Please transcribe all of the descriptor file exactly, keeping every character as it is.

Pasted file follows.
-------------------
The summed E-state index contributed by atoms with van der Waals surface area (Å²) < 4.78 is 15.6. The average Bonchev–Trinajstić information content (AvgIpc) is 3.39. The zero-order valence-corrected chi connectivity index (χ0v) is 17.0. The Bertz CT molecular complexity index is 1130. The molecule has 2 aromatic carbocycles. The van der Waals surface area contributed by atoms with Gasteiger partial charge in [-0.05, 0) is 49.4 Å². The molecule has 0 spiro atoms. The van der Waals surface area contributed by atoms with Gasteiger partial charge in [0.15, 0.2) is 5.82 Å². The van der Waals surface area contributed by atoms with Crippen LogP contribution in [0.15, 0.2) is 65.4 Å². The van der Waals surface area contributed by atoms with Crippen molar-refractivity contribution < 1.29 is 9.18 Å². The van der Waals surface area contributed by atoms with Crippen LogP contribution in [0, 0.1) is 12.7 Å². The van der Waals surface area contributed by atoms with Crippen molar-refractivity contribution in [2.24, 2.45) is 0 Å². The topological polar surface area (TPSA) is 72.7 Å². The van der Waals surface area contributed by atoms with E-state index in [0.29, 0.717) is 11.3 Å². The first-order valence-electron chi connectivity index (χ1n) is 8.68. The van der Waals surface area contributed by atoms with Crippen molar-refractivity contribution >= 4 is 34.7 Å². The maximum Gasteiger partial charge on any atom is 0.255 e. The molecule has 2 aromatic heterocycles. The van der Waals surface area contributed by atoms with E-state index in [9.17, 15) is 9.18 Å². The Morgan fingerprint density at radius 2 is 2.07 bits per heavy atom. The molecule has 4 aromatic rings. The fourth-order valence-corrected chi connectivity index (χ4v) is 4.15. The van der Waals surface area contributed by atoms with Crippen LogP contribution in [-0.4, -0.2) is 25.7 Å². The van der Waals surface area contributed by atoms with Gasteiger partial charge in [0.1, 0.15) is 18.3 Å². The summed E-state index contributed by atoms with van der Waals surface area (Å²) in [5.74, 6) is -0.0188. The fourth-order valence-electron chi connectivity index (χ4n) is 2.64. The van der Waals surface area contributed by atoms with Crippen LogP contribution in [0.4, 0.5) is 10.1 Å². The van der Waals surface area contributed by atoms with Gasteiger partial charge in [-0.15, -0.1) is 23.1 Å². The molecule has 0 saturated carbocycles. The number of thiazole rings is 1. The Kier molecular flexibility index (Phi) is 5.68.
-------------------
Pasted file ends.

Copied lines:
The summed E-state index contributed by atoms with van der Waals surface area (Å²) < 4.78 is 15.6. The average Bonchev–Trinajstić information content (AvgIpc) is 3.39. The zero-order valence-corrected chi connectivity index (χ0v) is 17.0. The Bertz CT molecular complexity index is 1130. The molecule has 2 aromatic carbocycles. The van der Waals surface area contributed by atoms with Gasteiger partial charge in [-0.05, 0) is 49.4 Å². The molecule has 0 spiro atoms. The van der Waals surface area contributed by atoms with Gasteiger partial charge in [0.15, 0.2) is 5.82 Å². The van der Waals surface area contributed by atoms with Crippen LogP contribution in [0.15, 0.2) is 65.4 Å². The van der Waals surface area contributed by atoms with Crippen molar-refractivity contribution < 1.29 is 9.18 Å². The van der Waals surface area contributed by atoms with Crippen LogP contribution in [0, 0.1) is 12.7 Å². The van der Waals surface area contributed by atoms with Crippen molar-refractivity contribution in [2.24, 2.45) is 0 Å². The topological polar surface area (TPSA) is 72.7 Å². The van der Waals surface area contributed by atoms with E-state index in [0.29, 0.717) is 11.3 Å². The first-order valence-electron chi connectivity index (χ1n) is 8.68. The van der Waals surface area contributed by atoms with Crippen molar-refractivity contribution >= 4 is 34.7 Å². The maximum Gasteiger partial charge on any atom is 0.255 e. The molecule has 2 aromatic heterocycles. The van der Waals surface area contributed by atoms with E-state index in [9.17, 15) is 9.18 Å². The Morgan fingerprint density at radius 2 is 2.07 bits per heavy atom. The molecule has 4 aromatic rings. The fourth-order valence-corrected chi connectivity index (χ4v) is 4.15. The van der Waals surface area contributed by atoms with Crippen LogP contribution in [-0.4, -0.2) is 25.7 Å². The van der Waals surface area contributed by atoms with Gasteiger partial charge in [0.1, 0.15) is 18.3 Å². The summed E-state index contributed by atoms with van der Waals surface area (Å²) in [5.74, 6) is -0.0188. The fourth-order valence-electron chi connectivity index (χ4n) is 2.64. The van der Waals surface area contributed by atoms with Crippen LogP contribution in [0.4, 0.5) is 10.1 Å². The van der Waals surface area contributed by atoms with Gasteiger partial charge in [-0.15, -0.1) is 23.1 Å². The molecule has 0 saturated carbocycles. The number of thiazole rings is 1. The Kier molecular flexibility index (Phi) is 5.68.